B. The Evolution of the Restatement
The Restatement of Torts has evolved over time to reflect the traditional rule. The first Restatement of Torts, published in 1934, implied that insane persons had a defense to negligence actions: "Unless the actor is a child or an insane person, the standard of conduct to which he must conform to avoid being negligent is that of a reasonable man under like circumstances."(16) However, the American Law Institute created a tension in its position in the caveat following the section, which stated: "The Institution expresses no opinion as to whether insane persons are required to conform to the standard of behavior which society demands of sane persons for the protection of the interests of others."(17) An ambiguity remained as to the proper standard for assessing behavior.
The Restatement (Second) resolved this ambiguity in favor of a rule holding people with a mental disability to an objective, reasonable person standard by deleting the earlier exception. The revised position stated: "Unless the actor is a child, his insanity or other mental deficiency does not relieve the actor from liability for conduct which does not conform to the standard of a reasonable man under like circumstances."(18) By contrast, the Restatement (Second) held those with physical disabilities to the limited subjective standard of a "reasonable man under like disability."(19)
Numerous twentieth-century scholars have criticized the prevailing objective standard for holding mentally incompetent people liable without fault in a tort regime that generally premises recovery on fault,(20) for unjustifiably drawing distinctions between mental and physical incapacity,(21) and for failing to make sufficiently detailed factual inquiries into the nature of the defendant's mental incapacity.(22) The majority of scholars writing in this area have recommended that courts adopt a subjective standard to recognize unique factual distinctions among defendants and their differential capacities to comprehend and control their actions.(23)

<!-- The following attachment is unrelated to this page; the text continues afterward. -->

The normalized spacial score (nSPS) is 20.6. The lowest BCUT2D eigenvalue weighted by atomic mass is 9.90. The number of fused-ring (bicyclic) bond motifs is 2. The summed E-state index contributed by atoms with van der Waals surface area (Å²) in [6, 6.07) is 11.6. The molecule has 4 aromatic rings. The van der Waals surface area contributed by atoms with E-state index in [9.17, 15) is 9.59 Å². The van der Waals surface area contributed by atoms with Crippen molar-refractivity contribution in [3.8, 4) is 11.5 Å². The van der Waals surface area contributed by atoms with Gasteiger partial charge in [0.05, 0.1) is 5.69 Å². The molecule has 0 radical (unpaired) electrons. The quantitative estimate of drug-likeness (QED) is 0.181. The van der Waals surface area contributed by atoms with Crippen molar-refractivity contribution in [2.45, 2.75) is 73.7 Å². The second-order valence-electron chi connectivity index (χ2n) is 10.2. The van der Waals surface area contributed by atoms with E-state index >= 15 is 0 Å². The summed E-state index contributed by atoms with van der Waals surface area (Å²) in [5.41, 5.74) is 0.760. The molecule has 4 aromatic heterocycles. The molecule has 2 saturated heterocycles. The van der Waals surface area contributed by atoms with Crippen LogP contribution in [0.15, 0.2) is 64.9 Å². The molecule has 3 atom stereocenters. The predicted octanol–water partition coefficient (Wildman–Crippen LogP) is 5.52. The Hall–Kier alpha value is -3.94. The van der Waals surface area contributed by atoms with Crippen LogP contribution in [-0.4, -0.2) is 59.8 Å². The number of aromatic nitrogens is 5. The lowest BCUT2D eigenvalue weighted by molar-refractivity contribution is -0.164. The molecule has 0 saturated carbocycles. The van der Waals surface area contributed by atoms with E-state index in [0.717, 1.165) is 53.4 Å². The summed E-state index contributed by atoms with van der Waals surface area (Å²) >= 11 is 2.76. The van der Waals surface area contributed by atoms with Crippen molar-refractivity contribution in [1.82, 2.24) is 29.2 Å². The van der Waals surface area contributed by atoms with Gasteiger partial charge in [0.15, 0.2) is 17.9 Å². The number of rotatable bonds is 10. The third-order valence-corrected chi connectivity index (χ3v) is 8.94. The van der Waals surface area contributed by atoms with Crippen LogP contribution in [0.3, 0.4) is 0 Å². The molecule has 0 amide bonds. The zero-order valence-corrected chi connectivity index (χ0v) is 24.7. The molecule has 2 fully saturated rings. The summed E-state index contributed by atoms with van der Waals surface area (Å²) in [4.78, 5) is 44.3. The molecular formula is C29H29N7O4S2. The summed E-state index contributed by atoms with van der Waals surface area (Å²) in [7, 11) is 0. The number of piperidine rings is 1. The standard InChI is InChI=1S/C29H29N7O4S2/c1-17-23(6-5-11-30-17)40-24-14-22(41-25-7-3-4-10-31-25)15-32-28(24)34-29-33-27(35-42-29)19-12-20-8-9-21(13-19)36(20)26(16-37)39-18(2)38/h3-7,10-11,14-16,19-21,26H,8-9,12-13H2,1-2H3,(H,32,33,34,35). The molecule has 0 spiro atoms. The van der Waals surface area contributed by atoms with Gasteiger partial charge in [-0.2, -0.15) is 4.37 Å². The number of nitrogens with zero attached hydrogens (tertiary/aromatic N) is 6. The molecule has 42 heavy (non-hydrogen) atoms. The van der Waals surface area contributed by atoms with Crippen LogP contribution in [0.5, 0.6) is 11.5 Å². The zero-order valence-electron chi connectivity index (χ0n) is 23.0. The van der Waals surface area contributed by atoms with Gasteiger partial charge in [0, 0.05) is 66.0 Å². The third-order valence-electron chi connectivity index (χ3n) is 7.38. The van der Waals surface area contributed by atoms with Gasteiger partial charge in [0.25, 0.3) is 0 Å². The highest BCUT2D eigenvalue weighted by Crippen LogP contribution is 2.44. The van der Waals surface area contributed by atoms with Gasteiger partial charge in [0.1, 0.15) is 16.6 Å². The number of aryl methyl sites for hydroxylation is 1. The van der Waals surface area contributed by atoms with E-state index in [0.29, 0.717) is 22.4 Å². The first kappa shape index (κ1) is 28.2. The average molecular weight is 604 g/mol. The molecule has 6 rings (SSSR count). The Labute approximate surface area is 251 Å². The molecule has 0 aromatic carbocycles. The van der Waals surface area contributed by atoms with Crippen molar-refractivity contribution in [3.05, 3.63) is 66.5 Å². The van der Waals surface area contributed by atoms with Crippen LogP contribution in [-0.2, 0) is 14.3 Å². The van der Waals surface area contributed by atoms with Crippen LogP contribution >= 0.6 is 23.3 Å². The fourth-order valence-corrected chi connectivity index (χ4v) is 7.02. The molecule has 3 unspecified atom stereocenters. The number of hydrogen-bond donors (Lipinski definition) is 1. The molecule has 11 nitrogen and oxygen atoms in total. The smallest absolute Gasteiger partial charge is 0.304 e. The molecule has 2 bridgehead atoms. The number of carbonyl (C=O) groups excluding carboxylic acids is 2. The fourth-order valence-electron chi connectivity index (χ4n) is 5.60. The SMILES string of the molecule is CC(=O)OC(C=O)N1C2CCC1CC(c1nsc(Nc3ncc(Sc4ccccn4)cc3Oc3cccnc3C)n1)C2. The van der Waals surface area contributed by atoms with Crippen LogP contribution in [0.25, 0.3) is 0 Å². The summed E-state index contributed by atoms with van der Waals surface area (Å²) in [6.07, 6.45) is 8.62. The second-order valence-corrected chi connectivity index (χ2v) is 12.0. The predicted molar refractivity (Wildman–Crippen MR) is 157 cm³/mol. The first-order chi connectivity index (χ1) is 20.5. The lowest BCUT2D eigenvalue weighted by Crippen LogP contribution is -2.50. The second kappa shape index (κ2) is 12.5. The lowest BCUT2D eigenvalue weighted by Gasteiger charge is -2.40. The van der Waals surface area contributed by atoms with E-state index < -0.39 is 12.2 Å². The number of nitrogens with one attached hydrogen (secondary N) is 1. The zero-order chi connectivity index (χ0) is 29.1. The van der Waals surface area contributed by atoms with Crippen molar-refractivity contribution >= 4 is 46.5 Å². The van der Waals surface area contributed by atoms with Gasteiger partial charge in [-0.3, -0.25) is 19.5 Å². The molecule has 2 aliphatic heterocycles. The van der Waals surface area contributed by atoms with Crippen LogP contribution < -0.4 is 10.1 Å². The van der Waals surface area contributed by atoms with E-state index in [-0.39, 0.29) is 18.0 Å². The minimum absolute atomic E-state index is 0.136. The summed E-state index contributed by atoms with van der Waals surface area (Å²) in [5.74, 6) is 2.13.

C. Policy Rationales Behind the Traditional Rule
In applying the traditional rule, courts have articulated several policy reasons for holding mentally disabled defendants to an objective, reasonable person standard. They have engaged in broad and policy-oriented analysis, rather than detailed factual inquiries about the defendants' mental disabilities. Though these underlying rationales are interconnected, this Section addresses each one--compensation, evidence/fakery, and confinement--in turn.
1. One of Two Innocents: The Compensation Rationale